Aims and objectives: The aim of this systematic review was to assess the outcome of acupuncture treatment prior to surgery in order to avoid or minimise postoperative nausea and vomiting.

    Background: The symptoms of nausea and/or vomiting remain a huge problem for many patients after surgery. There is much debate around the best treatment for nausea and/or vomiting, and the most beneficial solution has yet to be found. Postoperative nausea and vomiting is not a life-threatening symptom, but many patients express great distress and dissatisfaction with the existing treatment. Many patients rate their nausea similar to or worse than pain. Historically, treatments often include drug therapy, but not other non-pharmacologic therapies, such as acupuncture or acupressure, which can have beneficial effects on nausea.

    Design: A systematic literature review.

    Methods: The review was undertaken using key words and electronic databases and included 21 papers from the years November 1996 until August 2009.

    Results: The results indicate that the application of acupuncture reduced the incidence of nausea but not vomiting when compared with the use of antiemetic prophylaxis alone.

    Conclusions: The results show that there is a lack of knowledge of the best treatment to minimise postoperative nausea and vomiting prior to surgery. Relevance to clinical practice. The overall results of this review conclude that all kinds of AP stimulation, both non-invasive and invasive, seem to prevent PONV with minimal side effects. The findings from this study can be used to inform future research to evaluate the effects of preoperative treatment with acupuncture vs. sham procedure before surgery to avoid PONV

  • 8.
    Holmér Pettersson, Pia
    et al.
    Department of Cardiothoracic Surgery and Anaesthesiology, Karolinska University Hospital, Stockholm.
    Öwall, Anders
    Jakobsson, Jan
    Early bioavailability in day surgery: A comparison between orally, rectally, and intravenously administered paracetamol2005In: Ambulatory Surgery, ISSN 0966-6532, E-ISSN 1873-2097, ISSN 0966-6532, Vol. 12, no 1, p. 27-30Article in journal (Refereed)
    Abstract [en]

    Purpose: Compare early bioavailability of rectal, effervescent oral, and i.v. paracetamol.

    Scope:Five groups of N = 7 patients received 1 or 2 g paracetamol orally or rectally or 1 g i.v. immediately after day surgery. Paracetamol concentrations taken after 20, 40 and 80 min. Median plasma paracetamol concentrations for 1 versus 2 g effervescents were 78 (25–114) versus 108 (95–146) μmol L−1 at 80 min and 16 (9–30) versus 17 (10–30) μmol L−1 for 1 versus 2 g suppositories. Paracetamol i.v. gave median 97 (77–135) μmol L−1 after 40 min.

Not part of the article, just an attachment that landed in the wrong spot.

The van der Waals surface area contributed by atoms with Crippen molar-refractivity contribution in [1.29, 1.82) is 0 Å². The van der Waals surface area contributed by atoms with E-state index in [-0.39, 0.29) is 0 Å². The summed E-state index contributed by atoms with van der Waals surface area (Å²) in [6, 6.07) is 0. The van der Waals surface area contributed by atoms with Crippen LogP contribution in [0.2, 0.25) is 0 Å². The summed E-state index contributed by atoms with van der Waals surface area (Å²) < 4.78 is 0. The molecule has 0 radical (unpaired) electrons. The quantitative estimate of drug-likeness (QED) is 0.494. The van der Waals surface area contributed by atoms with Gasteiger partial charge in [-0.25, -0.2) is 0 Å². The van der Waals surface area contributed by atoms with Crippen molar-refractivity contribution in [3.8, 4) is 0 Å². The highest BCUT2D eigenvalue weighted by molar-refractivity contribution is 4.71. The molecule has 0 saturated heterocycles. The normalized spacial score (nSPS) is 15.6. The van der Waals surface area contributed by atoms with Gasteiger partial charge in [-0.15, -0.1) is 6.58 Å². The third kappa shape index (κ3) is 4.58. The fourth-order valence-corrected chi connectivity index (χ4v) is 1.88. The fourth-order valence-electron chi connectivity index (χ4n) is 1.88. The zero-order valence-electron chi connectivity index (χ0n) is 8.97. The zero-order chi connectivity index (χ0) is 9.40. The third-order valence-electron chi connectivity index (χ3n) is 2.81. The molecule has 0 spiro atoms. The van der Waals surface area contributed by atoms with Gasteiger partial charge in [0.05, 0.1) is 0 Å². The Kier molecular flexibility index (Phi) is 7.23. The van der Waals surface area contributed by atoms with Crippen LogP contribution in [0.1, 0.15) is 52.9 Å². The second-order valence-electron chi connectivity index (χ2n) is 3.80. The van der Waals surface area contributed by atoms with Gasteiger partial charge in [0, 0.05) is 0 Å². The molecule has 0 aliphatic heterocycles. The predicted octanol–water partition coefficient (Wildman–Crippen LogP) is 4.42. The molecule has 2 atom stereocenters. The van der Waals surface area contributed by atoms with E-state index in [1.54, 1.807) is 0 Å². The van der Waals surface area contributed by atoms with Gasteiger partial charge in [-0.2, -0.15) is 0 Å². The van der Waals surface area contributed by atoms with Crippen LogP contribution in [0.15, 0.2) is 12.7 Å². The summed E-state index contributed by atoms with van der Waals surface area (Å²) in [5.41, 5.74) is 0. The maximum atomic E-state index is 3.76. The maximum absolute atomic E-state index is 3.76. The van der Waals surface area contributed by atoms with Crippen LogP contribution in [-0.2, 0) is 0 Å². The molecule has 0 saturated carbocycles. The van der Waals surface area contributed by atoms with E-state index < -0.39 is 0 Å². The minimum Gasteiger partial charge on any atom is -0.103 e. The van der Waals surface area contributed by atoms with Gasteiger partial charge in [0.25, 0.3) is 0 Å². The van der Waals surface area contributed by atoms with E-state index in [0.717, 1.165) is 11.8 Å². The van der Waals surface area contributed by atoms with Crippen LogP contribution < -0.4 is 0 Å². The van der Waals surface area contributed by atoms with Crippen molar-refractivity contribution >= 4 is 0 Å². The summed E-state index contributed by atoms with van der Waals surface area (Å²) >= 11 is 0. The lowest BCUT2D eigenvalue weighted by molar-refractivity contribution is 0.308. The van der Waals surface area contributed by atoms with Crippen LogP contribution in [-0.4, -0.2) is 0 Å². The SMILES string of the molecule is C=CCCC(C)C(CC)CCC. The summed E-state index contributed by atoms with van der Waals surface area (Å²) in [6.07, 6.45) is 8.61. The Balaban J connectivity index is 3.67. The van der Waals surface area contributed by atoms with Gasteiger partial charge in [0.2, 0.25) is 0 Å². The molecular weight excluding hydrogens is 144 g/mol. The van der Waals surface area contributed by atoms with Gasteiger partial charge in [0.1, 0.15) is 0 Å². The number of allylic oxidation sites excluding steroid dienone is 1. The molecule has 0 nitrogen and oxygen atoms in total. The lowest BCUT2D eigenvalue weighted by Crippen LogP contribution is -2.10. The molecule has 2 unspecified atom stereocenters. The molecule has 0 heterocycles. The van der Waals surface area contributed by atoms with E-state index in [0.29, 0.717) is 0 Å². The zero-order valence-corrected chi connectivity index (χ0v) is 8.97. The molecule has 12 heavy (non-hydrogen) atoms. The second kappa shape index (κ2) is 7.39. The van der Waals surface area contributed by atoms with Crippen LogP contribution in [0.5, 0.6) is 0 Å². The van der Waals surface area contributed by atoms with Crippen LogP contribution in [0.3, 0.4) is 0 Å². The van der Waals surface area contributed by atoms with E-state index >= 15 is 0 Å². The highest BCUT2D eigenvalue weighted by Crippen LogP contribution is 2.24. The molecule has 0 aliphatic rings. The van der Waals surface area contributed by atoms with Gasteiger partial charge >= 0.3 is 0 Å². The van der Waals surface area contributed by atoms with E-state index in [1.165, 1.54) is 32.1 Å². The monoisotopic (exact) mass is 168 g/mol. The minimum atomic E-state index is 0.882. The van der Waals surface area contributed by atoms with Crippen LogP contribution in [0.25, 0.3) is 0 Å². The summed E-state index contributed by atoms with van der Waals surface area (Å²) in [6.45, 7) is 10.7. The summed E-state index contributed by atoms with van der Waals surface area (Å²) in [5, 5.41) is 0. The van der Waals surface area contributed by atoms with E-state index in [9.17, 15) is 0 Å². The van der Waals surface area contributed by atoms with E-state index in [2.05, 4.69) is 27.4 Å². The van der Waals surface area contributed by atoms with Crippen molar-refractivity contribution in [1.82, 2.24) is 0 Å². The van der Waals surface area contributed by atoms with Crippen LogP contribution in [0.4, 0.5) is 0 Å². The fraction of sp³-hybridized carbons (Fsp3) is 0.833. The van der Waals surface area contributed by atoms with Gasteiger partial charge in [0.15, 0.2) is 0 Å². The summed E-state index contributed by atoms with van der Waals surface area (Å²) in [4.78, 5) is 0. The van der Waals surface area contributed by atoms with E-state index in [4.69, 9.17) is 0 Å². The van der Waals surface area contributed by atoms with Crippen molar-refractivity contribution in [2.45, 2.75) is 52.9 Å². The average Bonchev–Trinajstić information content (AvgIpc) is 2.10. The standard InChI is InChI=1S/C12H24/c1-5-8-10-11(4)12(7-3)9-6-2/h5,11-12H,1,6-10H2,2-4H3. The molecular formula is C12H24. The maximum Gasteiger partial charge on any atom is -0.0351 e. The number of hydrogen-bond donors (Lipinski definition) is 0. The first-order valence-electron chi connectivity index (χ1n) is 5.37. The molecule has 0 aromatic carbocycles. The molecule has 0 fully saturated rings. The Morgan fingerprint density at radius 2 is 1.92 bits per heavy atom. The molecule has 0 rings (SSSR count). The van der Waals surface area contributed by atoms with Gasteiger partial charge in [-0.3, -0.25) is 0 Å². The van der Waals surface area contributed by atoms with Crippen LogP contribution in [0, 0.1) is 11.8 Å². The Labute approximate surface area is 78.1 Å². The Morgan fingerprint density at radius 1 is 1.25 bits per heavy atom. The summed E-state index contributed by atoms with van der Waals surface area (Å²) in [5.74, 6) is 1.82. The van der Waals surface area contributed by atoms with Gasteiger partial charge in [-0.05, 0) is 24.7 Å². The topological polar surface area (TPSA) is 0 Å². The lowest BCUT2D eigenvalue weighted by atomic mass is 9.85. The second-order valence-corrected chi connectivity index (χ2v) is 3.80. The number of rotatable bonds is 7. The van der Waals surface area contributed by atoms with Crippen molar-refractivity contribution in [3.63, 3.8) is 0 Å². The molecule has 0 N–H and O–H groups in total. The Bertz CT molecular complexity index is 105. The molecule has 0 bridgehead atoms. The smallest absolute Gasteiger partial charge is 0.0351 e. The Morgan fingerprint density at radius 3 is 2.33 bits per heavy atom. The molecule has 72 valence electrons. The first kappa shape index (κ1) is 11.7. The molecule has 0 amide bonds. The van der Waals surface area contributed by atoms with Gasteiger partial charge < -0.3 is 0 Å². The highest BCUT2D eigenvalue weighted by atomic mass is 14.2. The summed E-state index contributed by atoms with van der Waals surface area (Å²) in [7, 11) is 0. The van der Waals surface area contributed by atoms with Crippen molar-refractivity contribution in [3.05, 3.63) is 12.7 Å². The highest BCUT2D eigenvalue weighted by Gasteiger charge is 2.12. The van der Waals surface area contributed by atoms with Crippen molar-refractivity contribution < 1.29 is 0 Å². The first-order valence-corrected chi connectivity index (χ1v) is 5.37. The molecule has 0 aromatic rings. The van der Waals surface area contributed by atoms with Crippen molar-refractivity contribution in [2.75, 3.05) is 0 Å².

Conclusion: Only intravenously and 2 g effervescent paracetamol gave therapeutic concentrations during the period studied.

  • 9.
    Holmér Pettersson, Pia
    et al.
    Department of Cardiothoracic Surgery and Anesthesiology Karolinska University Hospital S-171 76 Stockholm.
    Öwall, Anders
    Jakobsson, Jan
    Early bioavailability of paracetamol after oral or intravenous administration2004In: Acta Anaesthesiologica Scandinavica, ISSN 0001-5172, E-ISSN 1399-6576, ISSN 0001-5172, Vol. 48, no 7, p. 867-870Article in journal (Refereed)
    Abstract [en]

    Background:  Paracetamol is a peripherally acting analgesic commonly used in multimodal post-operative pain management to reduce the need for more potent analgesics with their unwanted side-effects. The dose and optimal galenical form for achieving analgesic concentrations is not well defined. The primary aim of this pilot project was to study the early bioavailability for two fixed doses of orally administrated paracetamol and one dose of intravenous propacetamol, all of which were given after minor surgery.

    Methods:  Thirty-five patients undergoing day surgery were divided into five groups, seven patients each. Groups received either 1 g of an ordinary paracetamol tablet, 2 g of an ordinary paracetamol tablet, 1 g of a bicarbonate paracetamol tablet, 2 g of a bicarbonate paracetamol tablet or 2 g intravenously of prodrug propacetamol. We studied the plasma concentration of paracetamol during the first 80 min after administration.

    Results:  Within 40 min, intravenous propacetamol gave a median plasma paracetamol concentration of 85 µmol/l (range 65–161) and decreased thereafter. After oral administration, median plasma paracetamol concentration increased with increasing dose and time, but there were huge inter-individual differences at all time points studied. At 80 min after oral paracetamol the median plasma concentrations were 36 and 129 µmol/l for the 1- and 2-g groups, respectively, with an overall range between 0 and 306 µmol/l.

    Conclusion:  Oral administration of paracetamol as part of multimodal pain management immediately post-operatively resulted in a huge and unpredictable variation in plasma concentration compared with the intravenous administration.